Editorial: The time's come to sack Zac

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Zac Guildford. Photo / Getty Images
Zac Guildford. Photo / Getty Images

No one should be on the scrap heap at the age of 24. Everyone at that tender age should have hope, be it the under-achiever from school days figuring out how to get his life on the right track; the young car-crash victim battling for normality; or the wayward rugby star.

No one wants to see the door shut on these youngsters - let alone be the one responsible for slamming it closed.

And that is the biggest thing in favour of Hawke's Bay-raised and Canterbury-honed rugby player Zac Guildford keeping his job with the New Zealand Rugby Union.

Guildford is not in a good place. He has, apparently, admitted an alcohol problem and is seeking treatment for it. He has done some remarkably stupid things, and embarrassed his family and his employers.

The drunken escapade in Rarotonga, where he staggered into a bar bleeding and naked and proceeded to whack astounded patrons, is surely the most forgettable action of any Kiwi sports hero.

His Crusaders coach, Todd Blackadder, said: "There's no second chance to learn here. I think that's really clear. There are no more misconducts, if there's anything remotely close then he's gone."

Fast-forward barely a year and the tone has changed, though certainly not Guildford's actions. He has admitted trying to hit at least one occupant of a Christchurch house while on a drunken bender. He's now on a month-long addiction course that we are told could turn him around. Blackadder now feels the situation can be salvaged.

"If he sticks to getting professional help, we'd love to have him back. If all the other parties agreed - Zac, his representatives and helpers and the NZRU - then returning to rugby could form an important part of his rehabilitation."

It's laudable Blackadder cares about the welfare of his man, though the departure of one of his other wingers to the Scottish national side could be influencing his thinking.

Guildford, of course, could just as well be rehabilitated back with his Hawke's Bay side in the lower echelons of New Zealand rugby. He could also be looked after by some rich foreign club with the ability to hire watchers to ensure he stays clean.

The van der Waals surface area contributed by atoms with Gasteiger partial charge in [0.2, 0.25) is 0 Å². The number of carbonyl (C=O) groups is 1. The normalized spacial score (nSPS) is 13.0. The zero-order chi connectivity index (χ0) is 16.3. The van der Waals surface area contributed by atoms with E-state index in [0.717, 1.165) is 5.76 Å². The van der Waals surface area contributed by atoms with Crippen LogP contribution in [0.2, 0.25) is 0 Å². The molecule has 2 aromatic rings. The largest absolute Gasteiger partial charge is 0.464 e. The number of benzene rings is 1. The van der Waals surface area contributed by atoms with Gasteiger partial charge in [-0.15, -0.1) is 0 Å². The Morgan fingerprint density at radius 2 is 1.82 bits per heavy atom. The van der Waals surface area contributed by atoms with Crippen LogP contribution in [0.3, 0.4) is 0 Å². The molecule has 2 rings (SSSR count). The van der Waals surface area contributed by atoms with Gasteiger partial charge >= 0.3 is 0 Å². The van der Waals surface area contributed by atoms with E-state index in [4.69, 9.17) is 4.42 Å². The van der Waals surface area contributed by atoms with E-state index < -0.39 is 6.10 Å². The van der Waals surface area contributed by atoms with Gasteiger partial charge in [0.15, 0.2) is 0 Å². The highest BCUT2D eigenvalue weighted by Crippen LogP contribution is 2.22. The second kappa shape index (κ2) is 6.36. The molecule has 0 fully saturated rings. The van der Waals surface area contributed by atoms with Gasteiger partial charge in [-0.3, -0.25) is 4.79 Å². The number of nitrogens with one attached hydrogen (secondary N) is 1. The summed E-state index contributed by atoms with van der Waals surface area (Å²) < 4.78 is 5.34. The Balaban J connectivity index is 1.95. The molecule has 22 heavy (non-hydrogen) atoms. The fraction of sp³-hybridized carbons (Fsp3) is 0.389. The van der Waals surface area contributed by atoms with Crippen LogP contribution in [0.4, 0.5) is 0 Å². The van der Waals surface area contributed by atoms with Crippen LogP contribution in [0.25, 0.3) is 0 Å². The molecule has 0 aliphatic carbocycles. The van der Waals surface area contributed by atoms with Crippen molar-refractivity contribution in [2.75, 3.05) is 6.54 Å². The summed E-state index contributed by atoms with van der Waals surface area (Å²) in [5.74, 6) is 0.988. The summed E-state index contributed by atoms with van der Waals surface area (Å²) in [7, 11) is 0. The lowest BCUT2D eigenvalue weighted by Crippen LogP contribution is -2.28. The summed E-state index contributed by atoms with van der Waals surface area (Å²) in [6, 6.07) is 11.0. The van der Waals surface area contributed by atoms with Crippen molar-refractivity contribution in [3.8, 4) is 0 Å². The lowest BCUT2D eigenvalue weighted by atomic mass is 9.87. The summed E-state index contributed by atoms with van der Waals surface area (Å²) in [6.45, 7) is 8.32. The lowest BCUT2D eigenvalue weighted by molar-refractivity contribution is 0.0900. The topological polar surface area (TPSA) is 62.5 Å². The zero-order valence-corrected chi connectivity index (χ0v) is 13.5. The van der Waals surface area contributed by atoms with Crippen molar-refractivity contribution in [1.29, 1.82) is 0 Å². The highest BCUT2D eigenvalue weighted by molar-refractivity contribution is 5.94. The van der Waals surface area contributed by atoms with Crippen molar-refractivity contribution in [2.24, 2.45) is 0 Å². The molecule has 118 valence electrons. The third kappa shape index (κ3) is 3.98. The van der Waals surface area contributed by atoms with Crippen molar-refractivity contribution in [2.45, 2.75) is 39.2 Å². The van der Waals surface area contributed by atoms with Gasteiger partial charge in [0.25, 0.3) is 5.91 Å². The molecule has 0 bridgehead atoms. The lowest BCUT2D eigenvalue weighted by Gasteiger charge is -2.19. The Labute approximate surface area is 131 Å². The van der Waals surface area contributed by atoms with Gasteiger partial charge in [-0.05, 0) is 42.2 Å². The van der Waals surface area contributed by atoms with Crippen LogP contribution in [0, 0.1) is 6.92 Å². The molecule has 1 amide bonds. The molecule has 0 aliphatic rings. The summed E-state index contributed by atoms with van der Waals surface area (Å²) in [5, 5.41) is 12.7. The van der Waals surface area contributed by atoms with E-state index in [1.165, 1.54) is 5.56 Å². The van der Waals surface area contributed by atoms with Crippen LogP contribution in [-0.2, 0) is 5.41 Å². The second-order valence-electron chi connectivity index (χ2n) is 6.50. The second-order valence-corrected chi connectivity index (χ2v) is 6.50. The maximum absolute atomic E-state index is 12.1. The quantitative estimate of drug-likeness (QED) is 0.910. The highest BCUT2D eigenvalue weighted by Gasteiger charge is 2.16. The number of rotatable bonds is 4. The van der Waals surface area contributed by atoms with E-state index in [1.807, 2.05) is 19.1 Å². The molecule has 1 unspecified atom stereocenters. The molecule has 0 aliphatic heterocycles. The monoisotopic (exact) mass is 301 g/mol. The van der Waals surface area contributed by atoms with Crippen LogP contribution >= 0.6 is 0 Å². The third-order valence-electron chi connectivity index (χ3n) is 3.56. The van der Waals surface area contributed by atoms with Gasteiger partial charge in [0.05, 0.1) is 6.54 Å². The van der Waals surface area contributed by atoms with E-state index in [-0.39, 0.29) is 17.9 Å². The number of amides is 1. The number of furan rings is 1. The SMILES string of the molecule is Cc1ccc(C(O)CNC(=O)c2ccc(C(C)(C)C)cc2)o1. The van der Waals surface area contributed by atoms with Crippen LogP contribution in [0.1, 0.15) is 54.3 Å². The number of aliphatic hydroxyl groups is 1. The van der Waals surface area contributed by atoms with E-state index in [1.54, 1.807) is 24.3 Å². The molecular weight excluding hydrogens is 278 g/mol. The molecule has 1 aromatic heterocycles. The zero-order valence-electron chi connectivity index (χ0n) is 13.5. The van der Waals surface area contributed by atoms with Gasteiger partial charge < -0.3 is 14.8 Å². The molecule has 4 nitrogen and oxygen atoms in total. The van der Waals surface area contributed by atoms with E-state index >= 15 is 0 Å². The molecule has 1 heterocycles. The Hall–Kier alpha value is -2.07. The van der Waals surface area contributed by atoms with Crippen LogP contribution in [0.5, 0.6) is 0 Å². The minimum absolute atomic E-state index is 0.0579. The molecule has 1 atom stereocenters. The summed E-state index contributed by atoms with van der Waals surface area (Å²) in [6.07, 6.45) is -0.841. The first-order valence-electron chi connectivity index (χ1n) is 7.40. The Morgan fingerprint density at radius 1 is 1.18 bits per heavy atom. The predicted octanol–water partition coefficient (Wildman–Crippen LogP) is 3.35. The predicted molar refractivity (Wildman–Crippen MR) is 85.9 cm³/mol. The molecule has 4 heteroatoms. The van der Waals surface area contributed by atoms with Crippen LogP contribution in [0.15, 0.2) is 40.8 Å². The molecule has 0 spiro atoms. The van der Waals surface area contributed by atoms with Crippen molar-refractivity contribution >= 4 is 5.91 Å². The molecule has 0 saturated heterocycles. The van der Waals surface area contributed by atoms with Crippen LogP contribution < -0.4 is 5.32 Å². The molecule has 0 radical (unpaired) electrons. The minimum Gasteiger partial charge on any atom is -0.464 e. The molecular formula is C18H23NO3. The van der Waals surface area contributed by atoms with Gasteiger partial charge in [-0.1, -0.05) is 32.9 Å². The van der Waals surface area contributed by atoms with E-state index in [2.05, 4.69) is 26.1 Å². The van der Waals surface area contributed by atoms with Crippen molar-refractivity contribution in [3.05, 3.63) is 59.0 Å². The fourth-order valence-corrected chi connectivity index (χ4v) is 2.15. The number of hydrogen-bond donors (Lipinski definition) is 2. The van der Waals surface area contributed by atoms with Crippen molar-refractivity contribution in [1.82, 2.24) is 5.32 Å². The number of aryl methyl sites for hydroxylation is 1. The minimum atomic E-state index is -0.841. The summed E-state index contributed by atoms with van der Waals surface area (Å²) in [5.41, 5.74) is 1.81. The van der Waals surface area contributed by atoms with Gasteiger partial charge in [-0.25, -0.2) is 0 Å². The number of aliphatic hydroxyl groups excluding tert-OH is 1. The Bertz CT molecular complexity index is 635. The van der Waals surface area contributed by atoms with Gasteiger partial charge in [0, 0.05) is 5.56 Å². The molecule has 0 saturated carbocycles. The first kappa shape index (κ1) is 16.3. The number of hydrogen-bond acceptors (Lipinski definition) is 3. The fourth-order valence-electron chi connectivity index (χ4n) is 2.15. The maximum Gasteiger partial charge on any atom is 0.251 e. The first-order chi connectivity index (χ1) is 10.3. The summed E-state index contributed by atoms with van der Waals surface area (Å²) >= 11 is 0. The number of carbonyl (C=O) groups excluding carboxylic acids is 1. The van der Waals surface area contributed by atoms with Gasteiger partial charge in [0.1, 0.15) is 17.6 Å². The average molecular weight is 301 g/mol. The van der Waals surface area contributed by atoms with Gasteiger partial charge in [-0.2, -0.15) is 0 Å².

It is time the NZRU put the interests of its own reputation first.

This young man is extremely lucky not to have ended up before the courts. The Cook Islands police gave a scarcely believable account of why they did not prosecute, then helped get him out of the country with the minimum of fuss. The victim in Christchurch elected not to lay a complaint. Guildford has been a lucky man.

In Australia, the National Rugby League - though under more than a little bit of pressure this week over allegations of drug-taking in the sport - has finally realised the damage misbehaving athletes are doing to its image and routinely rips up the contracts of those who overstep the mark.

We're yet to see the NZRU show the same principles consistently.

Zac Guildford will not be thrown to the wolves if he is sacked. Someone, somewhere, will pay him good money to display his undoubted sporting talents.

If rugby wants evidence of that, look no further than another Kiwi sports bad boy, Jesse Ryder.

Ryder, too, had a drinking problem, though his well-publicised incidents were more boorish than brutish. After a self-imposed exile, he is back in the sport and doing well. So well, in fact, he is electing not to play for the national team. His recent boxing foray and new Indian Premier League contract mean he doesn't have to.

It's why no one should have fears for Guildford if rugby chooses to do the right thing. Let him prove he is worthy of a recall to the national rugby gravy train.

- Herald on Sunday

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